Even conducting cross sectional studies among representative samples is challenging in these contexts, as sampling frames usually do not exist, and refugees and displaced populations tend to be very mobile and may be living among local host communities. Data are often lacking on the situation before the crisis, making comparisons difficult. In the case of refugees, there are relatively few studies comparing their status with that of host population adolescents, although there have been promising moves in that direction.910
A World Health Organization report describes special ethical considerations that pose challenges when including young people in research on topics such as sexual and reproductive health and rights.11 Parental consent is recommended for participation of younger adolescents but can be difficult to obtain in humanitarian and fragile settings as families become separated. Although guidelines from the Council for International Organizations of Medical Sciences and WHO allow parental consent to be waived in certain circumstances, this recommendation is not evenly applied or followed globally.12 Other ethical challenges when collecting data from adolescents include the sensitivity around asking about traumatic events such as abuse, difficulties ensuring privacy and confidentiality, and concerns around the power relations between researchers and adolescents.3
Limited and poor quality evaluation of interventions
The effectiveness of current interventions that promote adolescent wellbeing in humanitarian and fragile settings is largely unknown because of a lack of evaluation. The quality of the evidence from the studies that have been done is often low, and they do not always sufficiently analyse the respective contributions of different components of the interventions. For example, a review of mechanisms of change for psychosocial interventions for children and adolescents in conflict settings found gaps in the testing of intervention mechanisms; nine of the 13 mechanisms had only moderate or poor quality evidence to support their use.13 Likewise, large evidence gaps still exist despite increasing research attention on the effectiveness of mental health interventions for young people affected by war. These gaps include evidence on prevention and maintenance, multilevel interventions, comorbidities, differential effects, measurement tools, and strengthening mental health services.14 Similarly, a stronger evidence base is needed to examine how sexual and reproductive health interventions with effectiveness data from stable settings work (or not) for different young people across varying humanitarian and fragile settings.15 For example, there is a lack of implementation and documentation of evidence based strategies that address the specific sexual and reproductive health needs of adolescents of varying age (eg, younger versus older), religion, gender, race, ethnicity, disability status, and sexual orientation in humanitarian and fragile settings.16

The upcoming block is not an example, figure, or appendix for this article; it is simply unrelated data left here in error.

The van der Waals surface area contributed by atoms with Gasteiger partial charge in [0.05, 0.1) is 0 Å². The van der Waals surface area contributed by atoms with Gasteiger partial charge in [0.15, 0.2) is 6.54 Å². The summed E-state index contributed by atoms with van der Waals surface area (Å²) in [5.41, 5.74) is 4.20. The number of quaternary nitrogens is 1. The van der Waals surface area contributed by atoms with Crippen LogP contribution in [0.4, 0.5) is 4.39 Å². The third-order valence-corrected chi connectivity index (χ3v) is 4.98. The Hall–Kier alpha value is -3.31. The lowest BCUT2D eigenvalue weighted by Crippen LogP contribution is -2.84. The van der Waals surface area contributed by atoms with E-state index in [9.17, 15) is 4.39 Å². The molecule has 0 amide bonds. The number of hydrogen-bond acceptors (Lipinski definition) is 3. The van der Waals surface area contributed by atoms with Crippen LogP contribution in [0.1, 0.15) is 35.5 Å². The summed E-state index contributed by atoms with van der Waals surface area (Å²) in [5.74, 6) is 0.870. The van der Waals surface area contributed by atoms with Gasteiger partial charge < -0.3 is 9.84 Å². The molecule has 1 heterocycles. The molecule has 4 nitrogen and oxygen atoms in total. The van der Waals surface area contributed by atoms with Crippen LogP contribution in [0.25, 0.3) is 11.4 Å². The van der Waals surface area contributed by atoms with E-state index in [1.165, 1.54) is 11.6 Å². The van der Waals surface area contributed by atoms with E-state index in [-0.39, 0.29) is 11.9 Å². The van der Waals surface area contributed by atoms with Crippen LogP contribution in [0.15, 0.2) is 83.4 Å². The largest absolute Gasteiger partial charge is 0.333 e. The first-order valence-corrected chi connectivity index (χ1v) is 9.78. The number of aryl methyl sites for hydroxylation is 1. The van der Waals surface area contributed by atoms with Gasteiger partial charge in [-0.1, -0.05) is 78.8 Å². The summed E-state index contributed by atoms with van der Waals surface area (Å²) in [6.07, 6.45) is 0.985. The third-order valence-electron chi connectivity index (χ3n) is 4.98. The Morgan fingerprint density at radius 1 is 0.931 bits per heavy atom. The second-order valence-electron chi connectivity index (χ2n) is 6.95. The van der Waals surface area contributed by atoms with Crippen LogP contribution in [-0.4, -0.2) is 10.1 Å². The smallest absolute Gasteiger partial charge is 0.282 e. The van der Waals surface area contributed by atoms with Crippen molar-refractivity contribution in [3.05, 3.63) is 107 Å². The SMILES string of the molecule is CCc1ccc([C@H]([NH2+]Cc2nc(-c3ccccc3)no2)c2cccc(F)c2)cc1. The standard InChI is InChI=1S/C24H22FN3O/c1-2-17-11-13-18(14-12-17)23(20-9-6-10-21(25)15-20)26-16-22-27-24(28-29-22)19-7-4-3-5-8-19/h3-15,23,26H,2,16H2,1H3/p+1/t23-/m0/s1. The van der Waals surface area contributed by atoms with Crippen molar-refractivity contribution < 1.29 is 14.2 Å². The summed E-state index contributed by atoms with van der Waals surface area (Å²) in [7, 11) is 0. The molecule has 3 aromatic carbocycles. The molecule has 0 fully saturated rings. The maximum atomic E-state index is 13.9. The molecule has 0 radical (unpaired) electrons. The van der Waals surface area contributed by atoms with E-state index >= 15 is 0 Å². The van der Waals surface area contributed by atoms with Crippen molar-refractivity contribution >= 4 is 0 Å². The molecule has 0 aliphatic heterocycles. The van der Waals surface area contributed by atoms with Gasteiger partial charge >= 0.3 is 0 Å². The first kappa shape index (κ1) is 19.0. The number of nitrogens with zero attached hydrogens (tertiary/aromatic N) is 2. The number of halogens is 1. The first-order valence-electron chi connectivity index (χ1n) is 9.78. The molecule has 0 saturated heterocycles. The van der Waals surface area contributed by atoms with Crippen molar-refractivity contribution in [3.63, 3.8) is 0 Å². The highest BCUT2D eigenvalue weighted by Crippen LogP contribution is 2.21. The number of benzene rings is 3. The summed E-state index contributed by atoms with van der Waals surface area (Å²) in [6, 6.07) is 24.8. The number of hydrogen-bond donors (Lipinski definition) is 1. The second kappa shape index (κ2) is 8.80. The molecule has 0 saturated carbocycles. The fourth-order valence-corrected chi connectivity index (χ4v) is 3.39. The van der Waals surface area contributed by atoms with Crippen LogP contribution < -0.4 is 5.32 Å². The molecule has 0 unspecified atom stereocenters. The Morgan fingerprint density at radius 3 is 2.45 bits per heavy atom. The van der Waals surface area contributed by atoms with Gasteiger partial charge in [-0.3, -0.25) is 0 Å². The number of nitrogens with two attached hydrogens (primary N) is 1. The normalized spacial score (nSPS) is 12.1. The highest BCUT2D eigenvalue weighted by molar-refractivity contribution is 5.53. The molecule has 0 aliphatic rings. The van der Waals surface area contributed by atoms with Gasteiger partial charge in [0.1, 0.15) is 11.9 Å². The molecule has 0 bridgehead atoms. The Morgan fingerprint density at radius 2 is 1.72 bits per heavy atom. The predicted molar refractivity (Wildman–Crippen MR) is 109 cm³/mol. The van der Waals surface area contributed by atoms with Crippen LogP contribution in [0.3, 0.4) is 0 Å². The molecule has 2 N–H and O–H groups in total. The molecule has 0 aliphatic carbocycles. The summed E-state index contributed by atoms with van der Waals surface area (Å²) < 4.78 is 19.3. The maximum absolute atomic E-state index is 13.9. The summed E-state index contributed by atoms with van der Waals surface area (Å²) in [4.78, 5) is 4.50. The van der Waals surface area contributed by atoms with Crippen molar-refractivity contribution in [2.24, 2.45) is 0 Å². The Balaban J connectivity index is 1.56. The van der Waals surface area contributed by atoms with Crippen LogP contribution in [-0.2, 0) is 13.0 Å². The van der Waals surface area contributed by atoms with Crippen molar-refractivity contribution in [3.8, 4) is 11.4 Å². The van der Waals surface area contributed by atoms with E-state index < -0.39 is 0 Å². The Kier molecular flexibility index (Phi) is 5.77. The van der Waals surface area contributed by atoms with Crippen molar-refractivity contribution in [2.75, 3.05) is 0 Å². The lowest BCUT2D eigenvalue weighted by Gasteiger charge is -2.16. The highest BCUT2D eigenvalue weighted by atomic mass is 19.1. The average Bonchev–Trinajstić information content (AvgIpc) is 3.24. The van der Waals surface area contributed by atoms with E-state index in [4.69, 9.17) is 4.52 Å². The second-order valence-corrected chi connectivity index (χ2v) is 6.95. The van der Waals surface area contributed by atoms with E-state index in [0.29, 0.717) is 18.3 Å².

Although reaching adolescents is often challenging in any setting, many commonly used points of access may be inappropriate in humanitarian and fragile settings. For example, school based interventions, while cost effective, do not reach the high proportions of adolescents who are out of school or mobile in such settings; similarly, community based interventions such as safe spaces17 may fail to reach female adolescents, who often have restricted mobility in public spheres; finally, family based interventions, though promising,18 may face resistance or time constraints among families affected by conflict, disaster, or forced displacement.
Call to action
Adolescent wellbeing in humanitarian and fragile settings will continue to be largely neglected unless all relevant actors identify and prioritise the specific needs of this age group by calling for appropriate investments. Efforts to monitor and evaluate
and improve this important population’s wellbeing require urgent attention. Financial commitment to developing health services and programmes that are designed to be receptive to adolescents is essential, and ensuring engagement requires involving adolescents in the design and evaluation of interventions.7 We outline four key policy and programmatic recommendations below.
Prioritising investment in research, monitoring, and evaluation
Data are critically needed both to evaluate existing programmes and to promote the routine collection and use of age and sex disaggregated data. Such data collection should include rigorous evaluations of existing programmes to examine both process and the short, medium, and long-term effects on adolescents, and to establish any causal links between humanitarian interventions (eg, the transition to cash-based assistance) and adolescent outcomes. With donors’ support, programme implementers must prioritise and allocate resources for working with evaluators and researchers either within or external to their organisation, to include systematic evaluations of the effectiveness and cost effectiveness of their programmes